Here Lies Love, National Theatre

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Originally written for Exeunt.

There are two revolutions currently taking place in the National’s refurbished and newly rechristened Dorfman Theatre (previously the Cottesloe). One is the peaceful People Power protest that ousted the Marcos regime in the Philippines in an astonishing four days in 1986. The other is a small revolution in mainstream musical form, as David Byrne and Fatboy Slim’s pounding, glitter-encrusted take on the life of Imelda Marcos puts audiences right at its pulsating heart.

Or perhaps revolution is too strong. More accurately, what Here Lies Love does is marry elements of immersive performance and gig-as-theatre to the more usually conventional form of the musical. What that means as an audience member – unless you choose to hide away up in the circle – is being thrust under the disco ball and into the action. Inspired by Imelda’s taste for the New York nightlife, Alex Timbers’ staging and David Korins’ design transform the Dorfman into a club of sorts, in which the dramatic action happens not in front of us but around us.

Taking place on stages, platforms and catwalks on all sides, the show breathlessly – and entirely in song – tells the story of Imelda’s rise and fall. We first see her as a simple country girl, singing dreamily about love, but within the swirl of a skirt she is winning beauty contests and setting her sights on Manila, where she meets and quickly weds rising political star Ferdinand Marcos. The whole thing is swift and relentless, its soundtrack beating out plot point after plot point in a series of murderously catchy songs. There’s no time for the attention to waver, let alone to reflect. This is a noisy, glittering juggernaut of a musical, pausing for no one.

As a result, anyone hoping for political insight or analysis of the Marcos era will inevitably be disappointed. The creative team do an impressive job of speedy storytelling, but the rhythm of the show doesn’t allow for the more intricate nuances of power and influence. There are plenty of unanswered questions, both about the Marcoses themselves and the people they ruled. Poverty, corruption and the tangled international threads woven between the Philippines, the US and a number of dubious world leaders all get mentions and little more.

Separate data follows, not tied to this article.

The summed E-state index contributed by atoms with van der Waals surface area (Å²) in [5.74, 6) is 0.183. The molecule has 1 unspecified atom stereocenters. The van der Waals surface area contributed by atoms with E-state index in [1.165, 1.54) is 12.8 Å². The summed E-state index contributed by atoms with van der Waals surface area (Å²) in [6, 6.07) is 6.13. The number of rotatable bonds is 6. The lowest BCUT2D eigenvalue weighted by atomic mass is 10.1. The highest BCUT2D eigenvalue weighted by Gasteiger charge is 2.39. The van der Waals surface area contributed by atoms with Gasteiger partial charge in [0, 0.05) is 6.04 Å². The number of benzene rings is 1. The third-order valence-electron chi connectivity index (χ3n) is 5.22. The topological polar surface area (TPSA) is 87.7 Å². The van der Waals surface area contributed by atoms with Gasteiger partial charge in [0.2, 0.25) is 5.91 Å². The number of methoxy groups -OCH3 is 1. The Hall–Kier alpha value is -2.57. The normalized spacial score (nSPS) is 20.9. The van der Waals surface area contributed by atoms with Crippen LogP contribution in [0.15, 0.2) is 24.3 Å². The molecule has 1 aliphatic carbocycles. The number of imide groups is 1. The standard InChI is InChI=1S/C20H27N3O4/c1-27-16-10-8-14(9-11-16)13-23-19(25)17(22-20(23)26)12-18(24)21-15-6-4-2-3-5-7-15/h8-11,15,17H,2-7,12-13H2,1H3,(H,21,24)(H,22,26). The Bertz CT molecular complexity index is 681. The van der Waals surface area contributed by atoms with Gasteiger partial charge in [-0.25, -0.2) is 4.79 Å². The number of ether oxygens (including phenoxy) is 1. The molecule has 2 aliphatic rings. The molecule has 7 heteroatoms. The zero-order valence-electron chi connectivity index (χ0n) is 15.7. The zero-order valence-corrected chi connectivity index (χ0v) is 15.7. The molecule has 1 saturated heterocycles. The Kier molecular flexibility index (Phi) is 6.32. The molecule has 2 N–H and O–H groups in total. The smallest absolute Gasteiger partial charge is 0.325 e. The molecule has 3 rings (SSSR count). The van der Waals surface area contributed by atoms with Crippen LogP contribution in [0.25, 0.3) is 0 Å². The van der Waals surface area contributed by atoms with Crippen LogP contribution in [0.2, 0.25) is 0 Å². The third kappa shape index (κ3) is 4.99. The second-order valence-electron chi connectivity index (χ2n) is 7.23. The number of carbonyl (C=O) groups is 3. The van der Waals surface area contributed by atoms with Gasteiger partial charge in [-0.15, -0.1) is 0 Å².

But neither is Here Lies Love built for this kind of political complexity. This is a show about the excitement and intoxication of power rather than about its particular mechanisms. And in this it undoubtedly succeeds, sweeping us up in its heady, irresistible outpouring of booty-shaking joy. It’s loud, brash and occasionally downright ludicrous, but no less giddily enjoyable for any of its flaws.

Participation is key here. (For me, as it turned out, more participation than I’d bargained for.) Part of what makes Here Lies Love so intensely, well, loveable is the experience of moving and dancing with it, helplessly seduced by the glamour and the music. Like the initially adoring public of the Philippines and the leaders all over the globe who fell in love with this Asian answer to the Kennedys, we are utterly taken in, before our involvement later takes on a more uncomfortable and complicit edge.

There’s a clear parallel too between the allure of a glamorous leader and the adoration heaped on the stars of stage and screen. In the lead role, Natalie Mendoza lightly plays with this analogy, making it easy to imagine how she might inspire such hysterical levels of devotion. Much more than a charismatic stage presence and an impressive set of lungs, Mendoza also visibly toughens as the show lurches forward, transforming from the soft Rose of Tacloban to a diamond-hard politician. In her steely gaze and stiff, proud shoulders, we can begin to understand some of Imelda’s motivations.

Perhaps appropriately, however, the woman at the centre of Here Lies Loveremains somewhat elusive. This is not really about offering a new perspective on Imelda’s experience; this is about shining, seductive symbols of power more than it is about those powerful individuals themselves. Instead of seeing Imelda, we see the outfits, the smile, the endless glamour and extravagance, the continued pretence – or maybe a persistent self-delusion – that everything is done out of love. The show’s strapline declares “power to the party” and that’s exactly it. Here Lies Love invites us all to the sparkling, exhilarating, superficial party of the Marcoses rule, and guiltily we – like Imelda – don’t want the party to stop.

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